Cutter, A.D., S.E. Baird & D. Charlesworth. 2006. Patterns of nucleotide polymorphism and the decay of linkage disequilibrium in wild populations of Caenorhabditis remanei. Genetics. 174: 901-913. [pdf]

The common ancestor of the self-fertilizing nematodes Caenorhabditis elegans and C. briggsae must have reproduced by obligate outcrossing, like most species in this genus.  However, we have only a limited understanding about how genetic variation is patterned in such male-female (gonochoristic) Caenorhabditis species.  Here, we report results from surveying nucleotide variation of six nuclear loci in a broad geographic sample of wild isolates of the gonochoristic C. remanei.  We find high levels of diversity in this species, with silent-site diversity averaging 4.7%, implying an effective population size close to one million.  Additionally, the pattern of polymorphisms reveals little evidence for population structure or deviation from neutral expectations, suggesting that the sampled C. remanei populations approximate panmixis and demographic equilibrium.  Combined with the observation that linkage disequilibrium between pairs of polymorphic sites decays rapidly with distance, this suggests that C. remanei will provide an excellent system for identifying the genetic targets of natural selection from deviant patterns of polymorphism and linkage disequilibrium.  The patterns revealed in this obligately outcrossing species may provide a useful model of the evolutionary circumstances in C. elegans’ gonochoristic progenitor.  This will be especially important if self-fertilization evolved recently in C. elegans history, because most of the evolutionary time separating C. elegans from its known relatives would have occurred in a state of obligate outcrossing.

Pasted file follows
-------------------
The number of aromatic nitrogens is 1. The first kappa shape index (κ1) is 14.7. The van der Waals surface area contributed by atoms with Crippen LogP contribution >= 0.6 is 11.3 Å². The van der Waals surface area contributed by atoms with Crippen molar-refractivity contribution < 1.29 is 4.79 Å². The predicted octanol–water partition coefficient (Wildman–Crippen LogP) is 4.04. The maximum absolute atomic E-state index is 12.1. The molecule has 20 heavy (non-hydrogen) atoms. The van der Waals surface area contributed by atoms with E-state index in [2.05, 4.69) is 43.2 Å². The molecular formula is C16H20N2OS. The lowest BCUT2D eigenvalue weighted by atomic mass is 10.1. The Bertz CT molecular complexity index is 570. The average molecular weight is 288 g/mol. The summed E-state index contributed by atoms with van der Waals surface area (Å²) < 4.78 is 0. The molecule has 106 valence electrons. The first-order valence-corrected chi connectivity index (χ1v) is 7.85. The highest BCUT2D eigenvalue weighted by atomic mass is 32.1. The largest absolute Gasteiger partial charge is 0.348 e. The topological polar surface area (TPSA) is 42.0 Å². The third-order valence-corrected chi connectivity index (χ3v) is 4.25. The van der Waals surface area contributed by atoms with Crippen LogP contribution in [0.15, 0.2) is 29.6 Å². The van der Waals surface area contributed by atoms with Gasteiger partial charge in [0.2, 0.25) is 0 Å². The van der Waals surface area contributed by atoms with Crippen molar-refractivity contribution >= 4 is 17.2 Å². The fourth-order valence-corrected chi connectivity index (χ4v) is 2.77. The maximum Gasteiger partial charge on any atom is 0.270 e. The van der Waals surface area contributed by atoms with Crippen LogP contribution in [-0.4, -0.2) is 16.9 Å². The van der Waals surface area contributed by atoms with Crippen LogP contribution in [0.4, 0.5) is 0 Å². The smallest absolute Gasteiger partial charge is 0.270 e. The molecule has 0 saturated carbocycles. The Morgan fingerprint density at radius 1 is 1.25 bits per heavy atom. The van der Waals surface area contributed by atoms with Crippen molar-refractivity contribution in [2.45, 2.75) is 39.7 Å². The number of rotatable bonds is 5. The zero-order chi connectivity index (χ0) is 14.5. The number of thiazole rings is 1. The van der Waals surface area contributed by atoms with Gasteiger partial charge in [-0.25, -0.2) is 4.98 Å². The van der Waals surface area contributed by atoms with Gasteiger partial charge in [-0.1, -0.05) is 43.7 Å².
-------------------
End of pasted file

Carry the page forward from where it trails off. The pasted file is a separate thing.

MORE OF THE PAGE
Cutter, A.D., M.A. Felix, A. Barriere & D. Charlesworth. 2006. Patterns of nucleotide polymorphism distinguish temperate and tropical wild isolates of Caenorhabditis briggsae. Genetics. 173: 2021-2031. [pdf]

Caenorhabditis briggsae provides a natural comparison species for the model nematode C. elegans, given their similar morphology, life history, and hermaphroditic mode of reproduction.  Despite C. briggsae boasting a published genome sequence and establishing Caenorhabditis as a model genus for genetics and development, little is known about genetic variation across the geographic range of this species.  In this study, we greatly expand the collection of natural isolates and characterize patterns of nucleotide variation for six loci in 63 strains from three continents.  The pattern of polymorphisms reveals differentiation between C. briggsae strains found in temperate localities in the northern hemisphere from those sampled near the Tropic of Cancer, with diversity within the tropical region comparable to what is found for C. elegans in Europe.  As in C. elegans, linkage disequilibrium is pervasive, although recombination is evident among some variant sites, indicating that outcrossing has occurred at a low rate in the history of the sample.  In contrast to C. elegans, temperate regions harbor extremely little variation, perhaps reflecting colonization and recent expansion of C. briggsae into northern latitudes.  We discuss these findings in relation to their implications for selection, demographic history, and the persistence of self-fertilization.